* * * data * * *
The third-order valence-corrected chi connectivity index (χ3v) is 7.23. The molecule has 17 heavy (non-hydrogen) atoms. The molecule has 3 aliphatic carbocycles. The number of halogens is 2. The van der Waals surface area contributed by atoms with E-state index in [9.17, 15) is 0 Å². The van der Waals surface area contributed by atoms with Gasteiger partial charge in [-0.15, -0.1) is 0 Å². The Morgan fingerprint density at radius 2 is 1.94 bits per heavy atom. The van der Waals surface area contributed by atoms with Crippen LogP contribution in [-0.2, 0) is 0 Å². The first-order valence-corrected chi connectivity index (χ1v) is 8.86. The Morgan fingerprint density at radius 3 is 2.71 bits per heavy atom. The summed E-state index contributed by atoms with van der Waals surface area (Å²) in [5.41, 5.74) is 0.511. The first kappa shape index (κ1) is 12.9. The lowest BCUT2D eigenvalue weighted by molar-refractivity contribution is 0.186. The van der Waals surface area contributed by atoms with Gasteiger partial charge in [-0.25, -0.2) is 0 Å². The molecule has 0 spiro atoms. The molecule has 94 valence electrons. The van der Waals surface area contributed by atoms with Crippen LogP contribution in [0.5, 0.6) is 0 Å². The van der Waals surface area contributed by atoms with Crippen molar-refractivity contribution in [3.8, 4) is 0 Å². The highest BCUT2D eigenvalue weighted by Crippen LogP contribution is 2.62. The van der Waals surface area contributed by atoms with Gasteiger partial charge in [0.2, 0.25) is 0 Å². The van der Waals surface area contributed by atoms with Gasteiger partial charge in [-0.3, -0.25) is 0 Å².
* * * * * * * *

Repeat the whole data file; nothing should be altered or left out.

The third-order valence-corrected chi connectivity index (χ3v) is 7.23. The molecule has 17 heavy (non-hydrogen) atoms. The molecule has 3 aliphatic carbocycles. The number of halogens is 2. The van der Waals surface area contributed by atoms with E-state index in [9.17, 15) is 0 Å². The van der Waals surface area contributed by atoms with Gasteiger partial charge in [-0.15, -0.1) is 0 Å². The Morgan fingerprint density at radius 2 is 1.94 bits per heavy atom. The van der Waals surface area contributed by atoms with Crippen LogP contribution in [-0.2, 0) is 0 Å². The first-order valence-corrected chi connectivity index (χ1v) is 8.86. The Morgan fingerprint density at radius 3 is 2.71 bits per heavy atom. The summed E-state index contributed by atoms with van der Waals surface area (Å²) in [5.41, 5.74) is 0.511. The first kappa shape index (κ1) is 12.9. The lowest BCUT2D eigenvalue weighted by molar-refractivity contribution is 0.186. The van der Waals surface area contributed by atoms with Gasteiger partial charge in [-0.25, -0.2) is 0 Å². The molecule has 0 spiro atoms. The molecule has 94 valence electrons. The van der Waals surface area contributed by atoms with Crippen LogP contribution in [0.5, 0.6) is 0 Å². The van der Waals surface area contributed by atoms with Crippen molar-refractivity contribution in [3.8, 4) is 0 Å². The highest BCUT2D eigenvalue weighted by Crippen LogP contribution is 2.62. The van der Waals surface area contributed by atoms with Gasteiger partial charge in [0.2, 0.25) is 0 Å². The van der Waals surface area contributed by atoms with Gasteiger partial charge in [-0.3, -0.25) is 0 Å².